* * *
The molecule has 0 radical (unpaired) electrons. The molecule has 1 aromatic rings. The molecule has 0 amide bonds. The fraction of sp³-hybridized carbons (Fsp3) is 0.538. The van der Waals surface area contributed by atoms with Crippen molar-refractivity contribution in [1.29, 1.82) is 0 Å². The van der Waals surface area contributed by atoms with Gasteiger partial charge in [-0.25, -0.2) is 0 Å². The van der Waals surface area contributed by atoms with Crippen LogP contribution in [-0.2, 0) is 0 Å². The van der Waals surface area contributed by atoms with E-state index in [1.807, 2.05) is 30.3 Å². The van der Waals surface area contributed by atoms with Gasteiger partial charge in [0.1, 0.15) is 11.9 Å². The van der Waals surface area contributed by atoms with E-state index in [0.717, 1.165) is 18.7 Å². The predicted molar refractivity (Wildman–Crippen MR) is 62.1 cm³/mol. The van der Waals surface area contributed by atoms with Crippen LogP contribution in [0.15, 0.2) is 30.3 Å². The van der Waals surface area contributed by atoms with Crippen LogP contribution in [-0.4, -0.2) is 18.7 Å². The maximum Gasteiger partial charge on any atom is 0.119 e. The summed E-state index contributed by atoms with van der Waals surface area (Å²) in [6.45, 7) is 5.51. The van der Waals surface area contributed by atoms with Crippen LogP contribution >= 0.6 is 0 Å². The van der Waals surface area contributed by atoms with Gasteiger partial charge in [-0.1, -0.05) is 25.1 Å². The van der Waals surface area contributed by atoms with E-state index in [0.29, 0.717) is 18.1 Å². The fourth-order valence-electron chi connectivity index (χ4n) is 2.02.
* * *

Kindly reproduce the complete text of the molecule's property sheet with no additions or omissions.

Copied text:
The molecule has 0 radical (unpaired) electrons. The molecule has 1 aromatic rings. The molecule has 0 amide bonds. The fraction of sp³-hybridized carbons (Fsp3) is 0.538. The van der Waals surface area contributed by atoms with Crippen molar-refractivity contribution in [1.29, 1.82) is 0 Å². The van der Waals surface area contributed by atoms with Gasteiger partial charge in [-0.25, -0.2) is 0 Å². The van der Waals surface area contributed by atoms with Crippen LogP contribution in [-0.2, 0) is 0 Å². The van der Waals surface area contributed by atoms with E-state index in [1.807, 2.05) is 30.3 Å². The van der Waals surface area contributed by atoms with Gasteiger partial charge in [0.1, 0.15) is 11.9 Å². The van der Waals surface area contributed by atoms with E-state index in [0.717, 1.165) is 18.7 Å². The predicted molar refractivity (Wildman–Crippen MR) is 62.1 cm³/mol. The van der Waals surface area contributed by atoms with Crippen LogP contribution in [0.15, 0.2) is 30.3 Å². The van der Waals surface area contributed by atoms with Crippen LogP contribution in [-0.4, -0.2) is 18.7 Å². The maximum Gasteiger partial charge on any atom is 0.119 e. The summed E-state index contributed by atoms with van der Waals surface area (Å²) in [6.45, 7) is 5.51. The van der Waals surface area contributed by atoms with Crippen LogP contribution >= 0.6 is 0 Å². The van der Waals surface area contributed by atoms with Gasteiger partial charge in [-0.1, -0.05) is 25.1 Å². The van der Waals surface area contributed by atoms with E-state index in [0.29, 0.717) is 18.1 Å². The fourth-order valence-electron chi connectivity index (χ4n) is 2.02.